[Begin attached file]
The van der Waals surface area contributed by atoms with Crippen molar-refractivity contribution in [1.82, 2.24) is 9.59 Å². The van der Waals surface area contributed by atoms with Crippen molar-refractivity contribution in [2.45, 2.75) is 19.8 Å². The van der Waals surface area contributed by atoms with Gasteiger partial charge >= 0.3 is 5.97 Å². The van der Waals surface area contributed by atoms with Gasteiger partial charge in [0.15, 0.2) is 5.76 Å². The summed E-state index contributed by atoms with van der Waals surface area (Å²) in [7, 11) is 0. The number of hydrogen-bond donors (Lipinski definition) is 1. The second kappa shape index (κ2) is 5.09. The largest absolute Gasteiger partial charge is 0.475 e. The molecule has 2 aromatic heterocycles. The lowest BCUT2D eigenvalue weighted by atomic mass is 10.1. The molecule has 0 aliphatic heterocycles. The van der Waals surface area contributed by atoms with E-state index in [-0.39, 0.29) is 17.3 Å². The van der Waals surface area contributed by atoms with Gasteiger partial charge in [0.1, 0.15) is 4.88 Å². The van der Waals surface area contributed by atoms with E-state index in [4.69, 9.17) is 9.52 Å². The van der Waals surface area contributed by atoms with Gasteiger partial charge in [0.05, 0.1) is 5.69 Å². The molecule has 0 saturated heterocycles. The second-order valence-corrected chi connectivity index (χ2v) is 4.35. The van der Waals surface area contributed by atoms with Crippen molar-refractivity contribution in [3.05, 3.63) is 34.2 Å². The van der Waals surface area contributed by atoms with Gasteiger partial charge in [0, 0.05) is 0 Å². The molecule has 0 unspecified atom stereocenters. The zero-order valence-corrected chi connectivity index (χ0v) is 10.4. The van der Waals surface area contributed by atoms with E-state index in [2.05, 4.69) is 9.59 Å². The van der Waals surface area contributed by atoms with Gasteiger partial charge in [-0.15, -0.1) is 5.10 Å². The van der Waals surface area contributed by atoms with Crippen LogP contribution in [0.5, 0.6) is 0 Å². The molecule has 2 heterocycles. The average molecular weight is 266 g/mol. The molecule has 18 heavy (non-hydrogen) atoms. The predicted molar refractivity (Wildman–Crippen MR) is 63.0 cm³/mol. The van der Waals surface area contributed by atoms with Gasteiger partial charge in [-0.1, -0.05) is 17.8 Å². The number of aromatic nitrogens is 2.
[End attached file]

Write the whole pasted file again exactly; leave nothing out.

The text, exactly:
The van der Waals surface area contributed by atoms with Crippen molar-refractivity contribution in [1.82, 2.24) is 9.59 Å². The van der Waals surface area contributed by atoms with Crippen molar-refractivity contribution in [2.45, 2.75) is 19.8 Å². The van der Waals surface area contributed by atoms with Gasteiger partial charge >= 0.3 is 5.97 Å². The van der Waals surface area contributed by atoms with Gasteiger partial charge in [0.15, 0.2) is 5.76 Å². The summed E-state index contributed by atoms with van der Waals surface area (Å²) in [7, 11) is 0. The number of hydrogen-bond donors (Lipinski definition) is 1. The second kappa shape index (κ2) is 5.09. The largest absolute Gasteiger partial charge is 0.475 e. The molecule has 2 aromatic heterocycles. The lowest BCUT2D eigenvalue weighted by atomic mass is 10.1. The molecule has 0 aliphatic heterocycles. The van der Waals surface area contributed by atoms with E-state index in [-0.39, 0.29) is 17.3 Å². The van der Waals surface area contributed by atoms with Gasteiger partial charge in [0.1, 0.15) is 4.88 Å². The van der Waals surface area contributed by atoms with E-state index in [4.69, 9.17) is 9.52 Å². The van der Waals surface area contributed by atoms with Gasteiger partial charge in [0.05, 0.1) is 5.69 Å². The molecule has 0 saturated heterocycles. The second-order valence-corrected chi connectivity index (χ2v) is 4.35. The van der Waals surface area contributed by atoms with Crippen molar-refractivity contribution in [3.05, 3.63) is 34.2 Å². The van der Waals surface area contributed by atoms with Gasteiger partial charge in [0, 0.05) is 0 Å². The molecule has 0 unspecified atom stereocenters. The zero-order valence-corrected chi connectivity index (χ0v) is 10.4. The van der Waals surface area contributed by atoms with E-state index in [2.05, 4.69) is 9.59 Å². The van der Waals surface area contributed by atoms with Gasteiger partial charge in [-0.15, -0.1) is 5.10 Å². The van der Waals surface area contributed by atoms with Crippen LogP contribution in [0.5, 0.6) is 0 Å². The molecule has 2 heterocycles. The average molecular weight is 266 g/mol. The molecule has 18 heavy (non-hydrogen) atoms. The predicted molar refractivity (Wildman–Crippen MR) is 63.0 cm³/mol. The van der Waals surface area contributed by atoms with Gasteiger partial charge in [-0.1, -0.05) is 17.8 Å². The number of aromatic nitrogens is 2.